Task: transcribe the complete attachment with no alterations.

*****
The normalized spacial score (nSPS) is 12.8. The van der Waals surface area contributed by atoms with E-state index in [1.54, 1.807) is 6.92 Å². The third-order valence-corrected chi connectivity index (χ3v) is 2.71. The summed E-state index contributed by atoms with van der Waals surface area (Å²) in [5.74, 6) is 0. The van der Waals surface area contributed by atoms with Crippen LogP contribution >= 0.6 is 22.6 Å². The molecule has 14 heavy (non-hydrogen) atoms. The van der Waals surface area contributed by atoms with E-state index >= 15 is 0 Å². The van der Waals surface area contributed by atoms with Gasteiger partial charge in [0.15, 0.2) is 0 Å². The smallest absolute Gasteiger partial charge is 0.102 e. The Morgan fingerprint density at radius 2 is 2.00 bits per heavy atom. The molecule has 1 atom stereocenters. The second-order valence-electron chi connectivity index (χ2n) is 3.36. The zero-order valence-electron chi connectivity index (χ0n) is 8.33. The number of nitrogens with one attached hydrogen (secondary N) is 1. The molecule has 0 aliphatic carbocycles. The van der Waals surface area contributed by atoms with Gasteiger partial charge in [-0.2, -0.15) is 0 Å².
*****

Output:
The normalized spacial score (nSPS) is 12.8. The van der Waals surface area contributed by atoms with E-state index in [1.54, 1.807) is 6.92 Å². The third-order valence-corrected chi connectivity index (χ3v) is 2.71. The summed E-state index contributed by atoms with van der Waals surface area (Å²) in [5.74, 6) is 0. The van der Waals surface area contributed by atoms with Crippen LogP contribution >= 0.6 is 22.6 Å². The molecule has 14 heavy (non-hydrogen) atoms. The van der Waals surface area contributed by atoms with E-state index >= 15 is 0 Å². The van der Waals surface area contributed by atoms with Gasteiger partial charge in [0.15, 0.2) is 0 Å². The smallest absolute Gasteiger partial charge is 0.102 e. The Morgan fingerprint density at radius 2 is 2.00 bits per heavy atom. The molecule has 1 atom stereocenters. The second-order valence-electron chi connectivity index (χ2n) is 3.36. The zero-order valence-electron chi connectivity index (χ0n) is 8.33. The number of nitrogens with one attached hydrogen (secondary N) is 1. The molecule has 0 aliphatic carbocycles. The van der Waals surface area contributed by atoms with Gasteiger partial charge in [-0.2, -0.15) is 0 Å².